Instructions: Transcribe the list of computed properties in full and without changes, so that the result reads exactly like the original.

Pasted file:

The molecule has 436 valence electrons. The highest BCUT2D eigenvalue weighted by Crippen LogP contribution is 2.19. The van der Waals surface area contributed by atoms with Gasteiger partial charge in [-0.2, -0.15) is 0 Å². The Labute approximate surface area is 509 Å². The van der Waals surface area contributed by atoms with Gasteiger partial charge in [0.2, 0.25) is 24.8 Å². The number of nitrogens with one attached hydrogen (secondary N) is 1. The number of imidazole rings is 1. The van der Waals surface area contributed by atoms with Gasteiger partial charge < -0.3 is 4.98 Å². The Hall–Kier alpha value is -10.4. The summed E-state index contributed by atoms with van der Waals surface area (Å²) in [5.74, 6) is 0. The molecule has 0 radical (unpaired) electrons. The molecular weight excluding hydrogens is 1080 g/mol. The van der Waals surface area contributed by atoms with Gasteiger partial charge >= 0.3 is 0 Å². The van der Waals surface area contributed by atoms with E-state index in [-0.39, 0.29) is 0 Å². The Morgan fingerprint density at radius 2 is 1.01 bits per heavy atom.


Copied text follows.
The molecule has 436 valence electrons. The highest BCUT2D eigenvalue weighted by Crippen LogP contribution is 2.19. The van der Waals surface area contributed by atoms with Gasteiger partial charge in [-0.2, -0.15) is 0 Å². The Labute approximate surface area is 509 Å². The van der Waals surface area contributed by atoms with Gasteiger partial charge in [0.2, 0.25) is 24.8 Å². The number of nitrogens with one attached hydrogen (secondary N) is 1. The number of imidazole rings is 1. The van der Waals surface area contributed by atoms with Gasteiger partial charge < -0.3 is 4.98 Å². The Hall–Kier alpha value is -10.4. The summed E-state index contributed by atoms with van der Waals surface area (Å²) in [5.74, 6) is 0. The molecule has 0 radical (unpaired) electrons. The molecular weight excluding hydrogens is 1080 g/mol. The van der Waals surface area contributed by atoms with Gasteiger partial charge >= 0.3 is 0 Å². The van der Waals surface area contributed by atoms with E-state index in [-0.39, 0.29) is 0 Å². The Morgan fingerprint density at radius 2 is 1.01 bits per heavy atom.